Up in Smoke: How Smoking Impacts Back Pain and Recovery

While the dangers of tobacco to lung health are well-known, its harmful effects on spine health are often overlooked. This blog post explores the link between smoking and back pain, how lighting up can worsen existing spine issues and even delay the healing process of surgery.

 Smoking and Back Pain: A Dangerous Duo

Research confirms a disturbing truth: smoking can significantly contribute to, and worsen, back pain. Studies have shown that smoking accelerates spondylosis, a condition characterized by the degeneration of spinal discs and facet joints. Additionally, nicotine and other harmful chemicals in tobacco smoke restrict blood flow to your spine, impairing the delivery of vital nutrients and oxygen to the affected area. This compromised circulation can lead to inflammation, tissue damage, and heightened sensitivity to pain, making everyday movements even worse for smokers battling back issues.

How Smoking Hinders Healing

“Beyond making your existing back pain even worse, smoking can be an obstacle to your recovery from spinal surgery,” says Jay Morgan, MD, FAANS, neurosurgeon at Sierra Neurosurgery Group. The process of tissue repair and fusion, crucial for healing fractured vertebrae or addressing spinal conditions such as pseudarthrosis (a disease that occurs when a broken bone fails to heal after a fracture), can be significantly reduced in smokers. Nicotine disrupts the body’s ability to form new blood vessels, vital for delivering nutrients to injured tissues and helping the healing process. Because of this, smokers may experience delayed wound healing, an increased risk of complications after surgery, and a greater likelihood of failed spinal fusion procedures. This highlights the importance of quitting smoking 4-6 weeks before undergoing spinal surgery, and remaining smoke free 4 weeks after surgery, to better the chances of a successful outcome and long-term relief.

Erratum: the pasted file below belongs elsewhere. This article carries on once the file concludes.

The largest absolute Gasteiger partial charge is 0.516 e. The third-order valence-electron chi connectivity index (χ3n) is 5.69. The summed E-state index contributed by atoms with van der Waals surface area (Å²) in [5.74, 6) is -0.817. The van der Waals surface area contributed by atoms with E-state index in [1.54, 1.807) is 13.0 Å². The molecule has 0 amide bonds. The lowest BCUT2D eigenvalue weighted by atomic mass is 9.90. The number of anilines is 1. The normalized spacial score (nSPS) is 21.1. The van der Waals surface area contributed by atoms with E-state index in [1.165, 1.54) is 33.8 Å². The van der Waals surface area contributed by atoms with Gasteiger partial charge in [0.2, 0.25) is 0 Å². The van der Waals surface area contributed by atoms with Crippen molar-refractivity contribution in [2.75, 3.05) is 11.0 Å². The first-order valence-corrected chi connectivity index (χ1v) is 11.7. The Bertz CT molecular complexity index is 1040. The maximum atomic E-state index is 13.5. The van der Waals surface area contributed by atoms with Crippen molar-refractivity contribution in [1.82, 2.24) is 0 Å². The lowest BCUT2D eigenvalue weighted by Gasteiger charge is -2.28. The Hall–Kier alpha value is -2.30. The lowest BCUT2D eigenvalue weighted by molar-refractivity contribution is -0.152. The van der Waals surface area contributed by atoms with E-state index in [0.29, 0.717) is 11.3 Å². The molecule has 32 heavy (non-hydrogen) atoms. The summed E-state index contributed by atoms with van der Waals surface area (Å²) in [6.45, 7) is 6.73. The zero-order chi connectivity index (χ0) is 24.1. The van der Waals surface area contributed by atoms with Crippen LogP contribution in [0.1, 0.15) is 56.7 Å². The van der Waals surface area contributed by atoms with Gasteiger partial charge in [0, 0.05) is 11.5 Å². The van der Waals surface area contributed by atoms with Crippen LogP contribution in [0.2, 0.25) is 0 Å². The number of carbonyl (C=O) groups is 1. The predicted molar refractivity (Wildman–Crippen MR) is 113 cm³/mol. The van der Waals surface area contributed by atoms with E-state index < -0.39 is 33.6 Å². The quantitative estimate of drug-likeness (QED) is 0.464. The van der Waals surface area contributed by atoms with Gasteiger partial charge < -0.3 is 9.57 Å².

Going Up in Smoke: The Threat to Bone Density

Besides its direct impact on spinal health, smoking can indirectly contribute to back pain by decreasing bone density. Osteoporosis, a condition causing  weak and brittle bones, is more common among smokers due to the harmful effects of tobacco on bone metabolism. Research suggests that smoking accelerates bone loss, heightening the risk of fractures in the spine and other bones. These fractures can trigger excruciating back pain, reduced mobility, and an increased risk of further injuries. By undermining bone strength, smoking not only aggravates existing back pain, but also sets the stage for future spinal complications.

Conclusion: The evidence is clear: smoking poses a significant threat to spine health, worsening back pain and slowing down the healing process for those struggling with spinal injuries or undergoing surgery. From accelerating spinal degeneration to weakening bone density, tobacco takes a negative toll on your spine. However, by embracing a smoke-free lifestyle, you can take proactive steps towards relieving your back pain, promoting healing, and ensuring the future health of your spine.